The industry recommended duration is every four to six months; however, the frequency can vary depending on the amount of usage, the hardness of the water in your area, how well the water balance levels are maintained, and the brand and model of hot tub. For example, with many hot tub brands, you need to drain and fill every 60 to 90 days, but with eco-friendly Hot Spring models you may only need to drain and fill every 190 days.

  • Is a 110-volt hot tub better than a 220-volt hot tub or vice versa?

    Neither voltage is better than the other. A 110-volt hot tub does not need to be hard wired and can be plugged directly to an outlet while a 220-volt hot tub requires a sub-panel and hardwiring. With a 110-volt hot tub the heater turns off when the jet pump turns on (meaning you’re allocating the amperage to either the heater or the pump) while the heater and jet pump can run simultaneously with a 220-volt hot tub.

  • What are the recommended water balance levels for a hot tub?

    pH: 7.2 to 7.6 ppm

    Total Alkalinity: 80-120 ppm

    Calcium Hardness: 150-400 ppm

    Total Dissolved Solids: 2000 ppm

    Sanitizer: 3-5ppm (never over 10ppm)

  • What causes discolored water or scale deposits (white flakes)?

    Typically this is caused by an elevated level of minerals such as copper, iron, magnesium, and iron. A good solution to these unpleasant water characteristics is to adjust the pH level. We also recommend a system flush using our Spa Flush chemical. An excellent way to remove anything from your plumbing that would cause yucky water.

  • What causes hot tub water to foam and what is the solution?

    Foam can occur due to a few reasons: oil buildup, low level of calcium hardness, and an increased volume of dissolved solids. Try adding sanitizer or calcium hardness or refilling the hot tub. For example, your guests might have residual detergent in their bathing suit pockets, hair gels, lotions, etc that cause foam.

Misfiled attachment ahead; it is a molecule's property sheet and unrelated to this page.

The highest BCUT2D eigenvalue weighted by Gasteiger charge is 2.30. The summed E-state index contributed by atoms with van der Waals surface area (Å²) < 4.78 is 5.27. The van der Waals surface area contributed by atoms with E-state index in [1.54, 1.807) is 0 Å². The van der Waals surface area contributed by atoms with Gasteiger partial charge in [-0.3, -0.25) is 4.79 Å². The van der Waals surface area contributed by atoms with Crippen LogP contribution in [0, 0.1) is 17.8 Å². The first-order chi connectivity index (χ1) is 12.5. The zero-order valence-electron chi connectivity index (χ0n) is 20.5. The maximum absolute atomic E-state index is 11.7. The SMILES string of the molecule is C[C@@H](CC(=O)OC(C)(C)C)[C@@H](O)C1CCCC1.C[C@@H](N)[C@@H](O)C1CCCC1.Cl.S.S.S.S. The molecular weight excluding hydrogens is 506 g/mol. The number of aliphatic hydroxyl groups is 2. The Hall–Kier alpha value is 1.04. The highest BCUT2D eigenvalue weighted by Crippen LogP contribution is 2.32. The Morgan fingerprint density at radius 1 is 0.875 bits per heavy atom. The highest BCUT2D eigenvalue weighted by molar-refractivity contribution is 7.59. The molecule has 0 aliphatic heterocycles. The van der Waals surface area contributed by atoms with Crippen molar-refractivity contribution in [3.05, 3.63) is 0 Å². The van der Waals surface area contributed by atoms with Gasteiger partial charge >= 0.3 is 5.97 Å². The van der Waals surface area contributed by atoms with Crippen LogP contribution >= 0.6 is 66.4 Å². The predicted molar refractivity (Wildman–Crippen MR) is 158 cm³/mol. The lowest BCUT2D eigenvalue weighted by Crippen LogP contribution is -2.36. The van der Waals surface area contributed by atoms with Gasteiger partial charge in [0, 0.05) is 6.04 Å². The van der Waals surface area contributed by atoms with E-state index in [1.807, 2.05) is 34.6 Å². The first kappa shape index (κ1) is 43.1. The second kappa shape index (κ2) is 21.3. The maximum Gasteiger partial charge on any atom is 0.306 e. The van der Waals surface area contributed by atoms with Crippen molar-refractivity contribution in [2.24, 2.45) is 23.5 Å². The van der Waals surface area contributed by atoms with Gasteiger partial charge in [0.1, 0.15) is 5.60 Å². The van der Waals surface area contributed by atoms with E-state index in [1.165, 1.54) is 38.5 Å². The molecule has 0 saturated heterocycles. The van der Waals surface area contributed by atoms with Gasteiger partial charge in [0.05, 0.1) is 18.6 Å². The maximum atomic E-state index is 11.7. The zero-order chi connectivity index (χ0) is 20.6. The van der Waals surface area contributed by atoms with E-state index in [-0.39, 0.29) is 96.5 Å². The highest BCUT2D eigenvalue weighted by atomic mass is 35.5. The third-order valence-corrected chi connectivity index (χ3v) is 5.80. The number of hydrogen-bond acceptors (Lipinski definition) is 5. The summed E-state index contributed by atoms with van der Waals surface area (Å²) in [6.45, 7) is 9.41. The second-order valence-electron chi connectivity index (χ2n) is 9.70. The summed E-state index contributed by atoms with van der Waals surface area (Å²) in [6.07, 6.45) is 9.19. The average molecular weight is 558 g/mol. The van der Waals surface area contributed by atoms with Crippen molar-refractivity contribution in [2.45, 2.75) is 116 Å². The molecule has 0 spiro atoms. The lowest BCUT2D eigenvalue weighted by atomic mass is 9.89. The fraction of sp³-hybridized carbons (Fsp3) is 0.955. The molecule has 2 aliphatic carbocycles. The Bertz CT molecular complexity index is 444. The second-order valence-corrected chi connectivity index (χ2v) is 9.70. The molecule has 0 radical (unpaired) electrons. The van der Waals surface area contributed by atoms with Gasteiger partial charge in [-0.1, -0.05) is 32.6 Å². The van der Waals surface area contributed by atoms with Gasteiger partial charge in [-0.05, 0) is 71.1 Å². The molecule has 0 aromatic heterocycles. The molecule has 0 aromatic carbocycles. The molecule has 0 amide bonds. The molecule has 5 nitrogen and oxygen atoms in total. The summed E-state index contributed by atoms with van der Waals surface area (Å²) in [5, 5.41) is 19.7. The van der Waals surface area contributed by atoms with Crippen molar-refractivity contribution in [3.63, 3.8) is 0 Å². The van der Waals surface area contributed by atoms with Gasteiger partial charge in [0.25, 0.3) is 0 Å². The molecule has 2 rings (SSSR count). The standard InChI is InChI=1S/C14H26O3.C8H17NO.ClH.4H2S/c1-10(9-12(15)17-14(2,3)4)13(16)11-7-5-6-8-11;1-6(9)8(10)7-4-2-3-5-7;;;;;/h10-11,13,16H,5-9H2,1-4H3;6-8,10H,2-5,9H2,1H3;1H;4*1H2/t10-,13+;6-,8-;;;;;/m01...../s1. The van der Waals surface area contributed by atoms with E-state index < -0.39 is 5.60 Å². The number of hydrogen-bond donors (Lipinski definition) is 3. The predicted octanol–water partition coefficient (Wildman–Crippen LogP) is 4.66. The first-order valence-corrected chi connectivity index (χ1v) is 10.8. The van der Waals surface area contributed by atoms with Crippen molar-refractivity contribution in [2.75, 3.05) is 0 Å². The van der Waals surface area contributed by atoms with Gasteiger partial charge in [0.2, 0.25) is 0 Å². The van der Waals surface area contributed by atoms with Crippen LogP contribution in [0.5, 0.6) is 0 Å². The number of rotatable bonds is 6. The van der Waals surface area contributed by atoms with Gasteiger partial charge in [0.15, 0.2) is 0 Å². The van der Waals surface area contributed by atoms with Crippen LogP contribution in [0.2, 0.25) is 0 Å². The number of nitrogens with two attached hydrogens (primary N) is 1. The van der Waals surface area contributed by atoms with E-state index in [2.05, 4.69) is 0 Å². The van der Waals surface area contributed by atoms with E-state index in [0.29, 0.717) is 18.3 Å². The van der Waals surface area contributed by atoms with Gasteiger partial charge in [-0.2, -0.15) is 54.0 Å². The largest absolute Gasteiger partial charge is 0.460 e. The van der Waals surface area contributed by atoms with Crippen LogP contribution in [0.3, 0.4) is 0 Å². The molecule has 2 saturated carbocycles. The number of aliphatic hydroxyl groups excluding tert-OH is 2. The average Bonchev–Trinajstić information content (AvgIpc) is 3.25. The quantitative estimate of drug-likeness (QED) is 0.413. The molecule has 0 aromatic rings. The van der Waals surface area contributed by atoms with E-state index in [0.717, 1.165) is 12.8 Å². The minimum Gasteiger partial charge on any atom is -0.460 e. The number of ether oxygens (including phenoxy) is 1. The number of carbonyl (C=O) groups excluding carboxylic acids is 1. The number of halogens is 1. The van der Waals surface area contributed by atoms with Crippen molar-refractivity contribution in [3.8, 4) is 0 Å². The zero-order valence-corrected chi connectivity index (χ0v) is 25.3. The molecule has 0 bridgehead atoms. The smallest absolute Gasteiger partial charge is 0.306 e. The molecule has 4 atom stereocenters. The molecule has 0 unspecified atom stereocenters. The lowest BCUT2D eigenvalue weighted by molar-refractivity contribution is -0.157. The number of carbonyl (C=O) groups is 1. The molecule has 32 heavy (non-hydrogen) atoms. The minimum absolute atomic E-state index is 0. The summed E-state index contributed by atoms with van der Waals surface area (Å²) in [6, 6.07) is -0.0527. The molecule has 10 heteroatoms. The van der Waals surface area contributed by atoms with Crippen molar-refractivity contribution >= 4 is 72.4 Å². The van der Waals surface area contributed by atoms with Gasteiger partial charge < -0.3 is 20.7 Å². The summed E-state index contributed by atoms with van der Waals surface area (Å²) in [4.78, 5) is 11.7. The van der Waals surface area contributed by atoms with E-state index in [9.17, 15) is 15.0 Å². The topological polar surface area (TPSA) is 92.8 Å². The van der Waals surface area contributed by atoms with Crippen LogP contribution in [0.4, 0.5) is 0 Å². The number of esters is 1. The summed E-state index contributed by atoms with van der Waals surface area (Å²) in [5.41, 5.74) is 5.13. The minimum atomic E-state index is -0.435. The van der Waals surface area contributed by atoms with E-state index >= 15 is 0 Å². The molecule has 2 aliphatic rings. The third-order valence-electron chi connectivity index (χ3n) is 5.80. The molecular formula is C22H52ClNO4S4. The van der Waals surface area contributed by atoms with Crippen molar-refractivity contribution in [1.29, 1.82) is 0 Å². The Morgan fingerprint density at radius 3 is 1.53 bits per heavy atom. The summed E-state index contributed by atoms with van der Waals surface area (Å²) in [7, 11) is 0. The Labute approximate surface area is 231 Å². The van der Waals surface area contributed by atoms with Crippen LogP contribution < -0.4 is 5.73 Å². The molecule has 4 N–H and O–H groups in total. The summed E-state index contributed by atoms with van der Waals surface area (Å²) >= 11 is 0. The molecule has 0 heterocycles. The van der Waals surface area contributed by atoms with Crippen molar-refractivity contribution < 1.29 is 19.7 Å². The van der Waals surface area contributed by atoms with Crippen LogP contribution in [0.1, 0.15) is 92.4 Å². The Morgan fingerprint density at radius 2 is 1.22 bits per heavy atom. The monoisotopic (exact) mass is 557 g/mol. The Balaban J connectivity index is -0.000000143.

• What causes scum lines and how do you get rid of them?

    Scum lines are most often caused by a buildup of lotions and body oils near the surface of the water. The best way to eliminate them is to use an enzyme cleaner.

  • What is the difference between chlorine and bromine?

    Both are sanitizers, and capable of eliminating bacteria and algae. The most notable differences are that bromine tends to be less harsh on the skin and has fewer odors. Whereas, chlorine will not break down as easy when exposed to sunlight—lasting longer in your pool or spa over time.

  • What is the hottest temperature a hot tub should be set?

    Never set your hot tub over or soak in water hotter than 104 degrees Fahrenheit.

  • Why does hot tub water become cloudy?

    Hot tub water can become cloudy for lots of reasons: the water may have contaminants, unbalanced levels, increased calcium hardness, or un-filterable particles. Check the levels of the water, add sanitizer or calcium hardness if needed, and make sure the filter is working properly.

  • Why is shock recommended for hot tub water care?

    Shock breaks down the suspended organic material that chlorine, bromine, and other santizers can not completely eliminate. If these organic materials are not removed from your hot tub’s water, algae may being to grow.